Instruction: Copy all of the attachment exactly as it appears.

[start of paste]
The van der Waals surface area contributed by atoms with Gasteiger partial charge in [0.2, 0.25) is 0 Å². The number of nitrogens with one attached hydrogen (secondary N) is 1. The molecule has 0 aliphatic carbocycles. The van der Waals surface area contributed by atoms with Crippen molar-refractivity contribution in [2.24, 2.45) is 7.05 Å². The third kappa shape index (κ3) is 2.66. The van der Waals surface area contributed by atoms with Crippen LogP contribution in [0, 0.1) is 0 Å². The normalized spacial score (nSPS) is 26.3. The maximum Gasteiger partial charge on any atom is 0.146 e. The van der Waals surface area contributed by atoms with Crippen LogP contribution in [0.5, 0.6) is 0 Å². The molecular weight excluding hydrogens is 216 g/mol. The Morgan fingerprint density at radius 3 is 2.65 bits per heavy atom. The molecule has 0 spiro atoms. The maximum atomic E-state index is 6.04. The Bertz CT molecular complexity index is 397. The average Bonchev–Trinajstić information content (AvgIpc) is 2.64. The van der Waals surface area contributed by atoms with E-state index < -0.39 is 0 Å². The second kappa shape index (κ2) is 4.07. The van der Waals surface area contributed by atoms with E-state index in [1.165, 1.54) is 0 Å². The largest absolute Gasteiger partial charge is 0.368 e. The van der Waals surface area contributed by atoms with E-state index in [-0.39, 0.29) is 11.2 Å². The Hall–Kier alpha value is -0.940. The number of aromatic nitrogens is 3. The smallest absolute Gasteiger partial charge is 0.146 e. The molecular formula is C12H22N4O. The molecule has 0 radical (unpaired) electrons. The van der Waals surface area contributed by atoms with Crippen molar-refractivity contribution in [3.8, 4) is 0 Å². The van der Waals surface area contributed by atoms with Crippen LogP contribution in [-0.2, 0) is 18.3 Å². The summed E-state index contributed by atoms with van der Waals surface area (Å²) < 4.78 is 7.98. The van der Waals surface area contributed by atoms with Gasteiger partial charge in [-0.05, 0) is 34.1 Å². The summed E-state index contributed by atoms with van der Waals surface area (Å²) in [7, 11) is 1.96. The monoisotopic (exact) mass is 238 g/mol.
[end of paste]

The van der Waals surface area contributed by atoms with Gasteiger partial charge in [0.2, 0.25) is 0 Å². The number of nitrogens with one attached hydrogen (secondary N) is 1. The molecule has 0 aliphatic carbocycles. The van der Waals surface area contributed by atoms with Crippen molar-refractivity contribution in [2.24, 2.45) is 7.05 Å². The third kappa shape index (κ3) is 2.66. The van der Waals surface area contributed by atoms with Crippen LogP contribution in [0, 0.1) is 0 Å². The normalized spacial score (nSPS) is 26.3. The maximum Gasteiger partial charge on any atom is 0.146 e. The van der Waals surface area contributed by atoms with Crippen LogP contribution in [0.5, 0.6) is 0 Å². The molecular weight excluding hydrogens is 216 g/mol. The Morgan fingerprint density at radius 3 is 2.65 bits per heavy atom. The molecule has 0 spiro atoms. The maximum atomic E-state index is 6.04. The Bertz CT molecular complexity index is 397. The average Bonchev–Trinajstić information content (AvgIpc) is 2.64. The van der Waals surface area contributed by atoms with E-state index < -0.39 is 0 Å². The second kappa shape index (κ2) is 4.07. The van der Waals surface area contributed by atoms with E-state index in [1.165, 1.54) is 0 Å². The largest absolute Gasteiger partial charge is 0.368 e. The van der Waals surface area contributed by atoms with E-state index in [-0.39, 0.29) is 11.2 Å². The Hall–Kier alpha value is -0.940. The number of aromatic nitrogens is 3. The smallest absolute Gasteiger partial charge is 0.146 e. The molecular formula is C12H22N4O. The molecule has 0 radical (unpaired) electrons. The van der Waals surface area contributed by atoms with Crippen molar-refractivity contribution in [3.8, 4) is 0 Å². The van der Waals surface area contributed by atoms with Crippen LogP contribution in [-0.2, 0) is 18.3 Å². The summed E-state index contributed by atoms with van der Waals surface area (Å²) < 4.78 is 7.98. The van der Waals surface area contributed by atoms with Gasteiger partial charge in [-0.05, 0) is 34.1 Å². The summed E-state index contributed by atoms with van der Waals surface area (Å²) in [7, 11) is 1.96. The monoisotopic (exact) mass is 238 g/mol.